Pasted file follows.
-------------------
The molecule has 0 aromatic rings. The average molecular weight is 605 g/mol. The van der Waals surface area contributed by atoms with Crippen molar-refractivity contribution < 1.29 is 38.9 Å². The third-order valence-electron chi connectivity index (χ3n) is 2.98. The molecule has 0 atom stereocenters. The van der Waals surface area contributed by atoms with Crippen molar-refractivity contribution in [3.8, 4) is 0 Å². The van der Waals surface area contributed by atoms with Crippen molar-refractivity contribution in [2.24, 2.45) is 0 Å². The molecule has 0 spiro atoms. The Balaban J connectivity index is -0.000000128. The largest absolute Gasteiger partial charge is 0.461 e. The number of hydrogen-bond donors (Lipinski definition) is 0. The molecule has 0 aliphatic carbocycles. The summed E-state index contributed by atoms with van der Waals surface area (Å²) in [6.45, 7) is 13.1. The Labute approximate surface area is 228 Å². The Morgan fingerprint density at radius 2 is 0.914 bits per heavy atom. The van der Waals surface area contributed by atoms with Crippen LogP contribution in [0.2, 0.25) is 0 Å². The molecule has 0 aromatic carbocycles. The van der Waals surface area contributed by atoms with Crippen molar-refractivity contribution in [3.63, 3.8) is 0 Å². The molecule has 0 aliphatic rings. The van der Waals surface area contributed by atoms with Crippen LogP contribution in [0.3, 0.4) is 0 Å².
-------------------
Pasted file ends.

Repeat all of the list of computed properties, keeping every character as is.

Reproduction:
The molecule has 0 aromatic rings. The average molecular weight is 605 g/mol. The van der Waals surface area contributed by atoms with Crippen molar-refractivity contribution < 1.29 is 38.9 Å². The third-order valence-electron chi connectivity index (χ3n) is 2.98. The molecule has 0 atom stereocenters. The van der Waals surface area contributed by atoms with Crippen molar-refractivity contribution in [3.8, 4) is 0 Å². The van der Waals surface area contributed by atoms with Crippen molar-refractivity contribution in [2.24, 2.45) is 0 Å². The molecule has 0 spiro atoms. The Balaban J connectivity index is -0.000000128. The largest absolute Gasteiger partial charge is 0.461 e. The number of hydrogen-bond donors (Lipinski definition) is 0. The molecule has 0 aliphatic carbocycles. The summed E-state index contributed by atoms with van der Waals surface area (Å²) in [6.45, 7) is 13.1. The Labute approximate surface area is 228 Å². The Morgan fingerprint density at radius 2 is 0.914 bits per heavy atom. The van der Waals surface area contributed by atoms with Crippen LogP contribution in [0.2, 0.25) is 0 Å². The molecule has 0 aromatic carbocycles. The van der Waals surface area contributed by atoms with Crippen molar-refractivity contribution in [3.63, 3.8) is 0 Å². The molecule has 0 aliphatic rings. The van der Waals surface area contributed by atoms with Crippen LogP contribution in [0.3, 0.4) is 0 Å².